Thursday, April 23, 2009

Soundtrack to My Life

I’m not into blood and gore. Quite honestly, too much of it makes me sick to my stomach and I don’t want to finish the rest of the movie. Perhaps this is why I did not enjoy Reservoir Dogs.

Please note that I say “enjoy,” not “like.” I liked the movie, yes, in the sense of appreciating the detailed characters and engaging storyline. I liked where Quentin Tarantino was going with this. I did not enjoy watching it unfold. I honestly do not see the need for all the violence. We get that these guys are robbers. Killing is what they do. Is it completely necessary to cut a police officer’s ear off to demonstrate their violence? Is it completely necessary to kill nearly every character off? Is it completely necessary to have so many pools of blood across the warehouse?

Which brings me to another point. I found it incredibly interesting that nearly the entire movie was shot in one location. The warehouse.

Granted, the movie opens in a restaurant, the flashbacks take the viewers to the scene of the crime, and the robbers step outside of the warehouse every now and then. But everything in present time took place at the warehouse, or just outside the doors. Tarantino does a very good job of keeping the viewers interested even though the setting never changes. I would have never thought that a movie that takes place entirely in an empty warehouse could hold my attention. Then again, the vicious storyline took care of that.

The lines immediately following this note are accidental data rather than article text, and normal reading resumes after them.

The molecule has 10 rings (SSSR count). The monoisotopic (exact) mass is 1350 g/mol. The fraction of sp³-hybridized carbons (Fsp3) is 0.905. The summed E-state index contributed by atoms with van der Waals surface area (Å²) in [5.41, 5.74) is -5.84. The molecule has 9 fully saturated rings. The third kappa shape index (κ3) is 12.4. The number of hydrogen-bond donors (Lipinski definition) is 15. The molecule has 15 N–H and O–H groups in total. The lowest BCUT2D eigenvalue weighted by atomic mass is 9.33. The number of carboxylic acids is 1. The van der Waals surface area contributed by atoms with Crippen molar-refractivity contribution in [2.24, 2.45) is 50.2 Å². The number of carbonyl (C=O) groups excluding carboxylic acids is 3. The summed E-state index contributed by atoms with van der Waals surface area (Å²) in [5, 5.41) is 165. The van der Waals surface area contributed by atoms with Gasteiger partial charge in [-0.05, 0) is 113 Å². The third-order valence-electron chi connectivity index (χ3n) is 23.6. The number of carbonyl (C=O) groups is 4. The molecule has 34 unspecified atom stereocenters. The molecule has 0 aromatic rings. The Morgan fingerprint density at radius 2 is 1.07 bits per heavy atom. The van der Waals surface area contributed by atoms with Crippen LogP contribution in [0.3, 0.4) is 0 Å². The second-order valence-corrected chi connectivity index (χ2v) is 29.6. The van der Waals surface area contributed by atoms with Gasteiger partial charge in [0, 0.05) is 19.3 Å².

The lack of background music in Reservoir Dogs made it unique. In class we came to the conclusion that Tarantino probably decided, “Hey, I really love this song. I’ve always wanted to use it in a movie…let’s put it here.” Kind of like closing your eyes and randomly picking a place to eat from a list of restaurants, so went Tarantino’s method of song selection. We also discussed how lack of a score made the movie tenser. A score usually moves the action along, and can encourage views to feel certain things based upon the emotion within the song. I assure you that audience would be bothered if a fanfare-battlecry song was being played in the background when two characters are falling in love. We have certain expectations for a score depending on the direction the movie is taking us. Because of Reservoir Dogs lack of a score, there lacked an underlying force to tell us how to feel. All we hear is gunshots and natural noises. We, in a way, don’t know what to think, because the music hasn’t told us what to think. For me, the lack of background music made the action more real. I felt like I was in the very warehouse. If I were there in real life, there would be no music in the background, besides the radio. Although I would personally love having a score playing for everything I do. That would be one random soundtrack.

1 comment:

  1. I have tried to figure out how to turn this movie into a stage production multiple times. I have yet to come to a decent way of incorporating the flashbacks though.

    How does the setting contribute to the cool that all the characters try to give off during the movie?